The idea of eating more locally-produced ingredients is slowly getting into our food culture but we are a long way from growing our raising most of our food in this region. But I take great delight in discovering farms that are doing their best to feed their neighbours. Last Friday night my weekend kicked off with part of the Salt Spring Sip and Savour Festival, a Farm to Table Wine Pairing dinner at Stowel Lake Farm with Road 13 Vineyards from Oliver. (shout out to Chris Smith at WayWestWines!) And I can safely say it was only the wine that came from as far away as the Okanagan. Everything else came from extremely close by, including the wild salmon on the menu.
Stowel Lake Farm is on the south part of Salt Spring, right next to David Wood’s Salt Spring Island Cheese and the farm also counts Moonstruck Cheese as a neighbour. The farm itself is a collection of families with lots of kids. 12 adults, 10 kids. Some of the adults work on the farm and others have full-time jobs off the farm. The farm itself is multipurpose. It produces lots of fruits and vegetables as well as seeds from many of the vegetables that are then sold through Dan Jason’s Salt Spring Seeds company. There is also accommodation ranging from private or shared rooms and even yurts, and meeting space, so the farm is used for retreats and conferences. It’s come a long way from when the land was purchased decades ago by Lisa Lloyd. Lisa is still on the farm growing amazing organic strawberries and her daughter Jennifer, who grew up on the farm, is now back as one of the farmers. Jennifer told me the farm has changed a lot since her mother moved the family there when she was five years old: “We moved from the city, she moved us, the three children, it was just a huge piece of land, in disarray, I would say, and she just started off with some sheep, and away she went. It was a lot of work. Now we have one of the largest market gardens on Salt Spring, a large flock of chickens, a couple of cows…and a llama.”
I didn’t get to meet the llama, which is a pet, but I did see the chickens and the dogs and the kids, all running around in the late summer sun, and Jennifer gave the dinner guests a tour through the market garden where we were invited to pick whatever we wanted to nibble on as we walked around. In the meantime, Haidee Hart was toiling away in the kitchen. Her husband Josh plays a large role in the farm operations, while she has grown into her cooking role, as the chef who caters to all the events and retreats at the farm. Earlier in the summer they decided to do a farm to table dinner, it was a great success so they decided to do another one for the fall harvest. It all added up to a fantastic meal.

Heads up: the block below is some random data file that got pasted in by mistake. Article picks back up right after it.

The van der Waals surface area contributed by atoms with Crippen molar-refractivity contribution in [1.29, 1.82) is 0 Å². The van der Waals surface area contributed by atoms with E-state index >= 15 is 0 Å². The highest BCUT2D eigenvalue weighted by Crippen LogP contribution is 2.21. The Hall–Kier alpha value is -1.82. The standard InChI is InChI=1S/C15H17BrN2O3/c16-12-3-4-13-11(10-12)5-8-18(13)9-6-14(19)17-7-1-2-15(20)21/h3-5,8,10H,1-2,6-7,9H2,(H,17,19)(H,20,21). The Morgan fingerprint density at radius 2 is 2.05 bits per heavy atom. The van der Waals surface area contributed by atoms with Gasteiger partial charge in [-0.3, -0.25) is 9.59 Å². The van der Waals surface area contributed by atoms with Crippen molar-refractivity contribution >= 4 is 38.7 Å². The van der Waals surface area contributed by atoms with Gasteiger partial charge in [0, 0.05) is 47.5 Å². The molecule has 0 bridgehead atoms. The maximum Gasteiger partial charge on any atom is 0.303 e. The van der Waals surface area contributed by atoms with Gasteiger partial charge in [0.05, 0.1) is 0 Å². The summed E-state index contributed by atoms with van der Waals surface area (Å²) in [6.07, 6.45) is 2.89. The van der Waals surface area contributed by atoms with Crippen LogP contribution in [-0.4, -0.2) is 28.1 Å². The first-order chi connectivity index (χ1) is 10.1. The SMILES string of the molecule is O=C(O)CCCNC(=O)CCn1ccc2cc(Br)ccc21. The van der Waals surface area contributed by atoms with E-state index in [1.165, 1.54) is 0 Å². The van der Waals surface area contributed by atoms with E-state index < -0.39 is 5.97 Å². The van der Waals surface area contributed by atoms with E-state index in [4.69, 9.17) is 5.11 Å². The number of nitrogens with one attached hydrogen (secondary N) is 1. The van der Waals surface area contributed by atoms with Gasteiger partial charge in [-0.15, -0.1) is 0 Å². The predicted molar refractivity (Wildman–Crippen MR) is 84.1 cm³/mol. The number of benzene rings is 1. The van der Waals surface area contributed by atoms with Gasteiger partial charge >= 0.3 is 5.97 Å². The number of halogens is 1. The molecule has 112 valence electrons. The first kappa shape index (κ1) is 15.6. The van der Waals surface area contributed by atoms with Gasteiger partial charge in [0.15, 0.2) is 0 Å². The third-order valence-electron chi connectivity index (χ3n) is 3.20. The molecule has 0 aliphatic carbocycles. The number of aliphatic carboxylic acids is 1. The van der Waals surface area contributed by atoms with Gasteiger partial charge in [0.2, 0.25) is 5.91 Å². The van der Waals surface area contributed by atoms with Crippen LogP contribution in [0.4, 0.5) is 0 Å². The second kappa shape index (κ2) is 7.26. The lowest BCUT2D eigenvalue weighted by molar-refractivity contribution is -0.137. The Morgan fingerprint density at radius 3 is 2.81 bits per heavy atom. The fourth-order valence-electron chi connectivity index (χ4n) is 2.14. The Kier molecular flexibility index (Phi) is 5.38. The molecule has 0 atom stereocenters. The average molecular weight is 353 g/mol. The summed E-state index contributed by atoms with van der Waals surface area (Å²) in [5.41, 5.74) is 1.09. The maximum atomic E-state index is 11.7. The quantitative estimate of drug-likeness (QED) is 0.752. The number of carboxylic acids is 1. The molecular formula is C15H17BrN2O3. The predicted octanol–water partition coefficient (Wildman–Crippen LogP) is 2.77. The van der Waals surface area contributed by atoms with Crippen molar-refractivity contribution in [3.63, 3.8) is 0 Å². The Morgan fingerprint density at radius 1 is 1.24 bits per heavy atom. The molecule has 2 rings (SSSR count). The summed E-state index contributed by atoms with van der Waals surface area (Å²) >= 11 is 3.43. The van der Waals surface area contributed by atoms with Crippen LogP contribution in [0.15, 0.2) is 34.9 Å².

Even the salt for the dishes was produced on the island, yet another sea salt producer has sprung up in this region, I think that makes it four now. I didn’t try to recreate any of Haidee’s dishes for guest host Khalil Aktar today, but I did bring him a fresh red pepper to taste that went into the opening canape, a sweet red Jimmy Nardello pepper, beautiful colour, flavour and aroma, looks like it should be hot because it’s long and thin. Haidee told me it almost didn’t make it into the meal: “All of a sudden I realized I hadn’t put the peppers on the list for our farmers to pick, so I sent one of the farmers literally running out to the greenhouse, and within a few minutes she had picked a whole bin and I put them on the barbecue and you could see the condensation on these peppers from the humidity of the greenhouse and the heat of the barbecue and just a few minutes later they were in the canapés, it was just beautiful.”
There’s no mistaking Haidee’s enthusiasm about what she does, and it’s the kind of enthusiasm we need in this region if we hope to regain some of our food security and grow more food right here. It’s the same kind of enthusiasm I saw a couple of weeks ago at Saanichton Farm where the Rashliegh family has thrown itself into a new interest in locally grown grains and pulses, and Jennifer Lloyd says it’s the enthusiasm at Stowel Lake Farm that makes it all worth the effort.
The food festival season continues this weekend, and I hope to see some folks at the Savour Cowichan opening events this weekend on the barge at Mill Bay, there are only 100 tickets left for Barge On In on Friday night, and I just found out the Sip, Savour and Support event on Saturday night is sold out, so you’re lucky if you got your hands on tickets for that.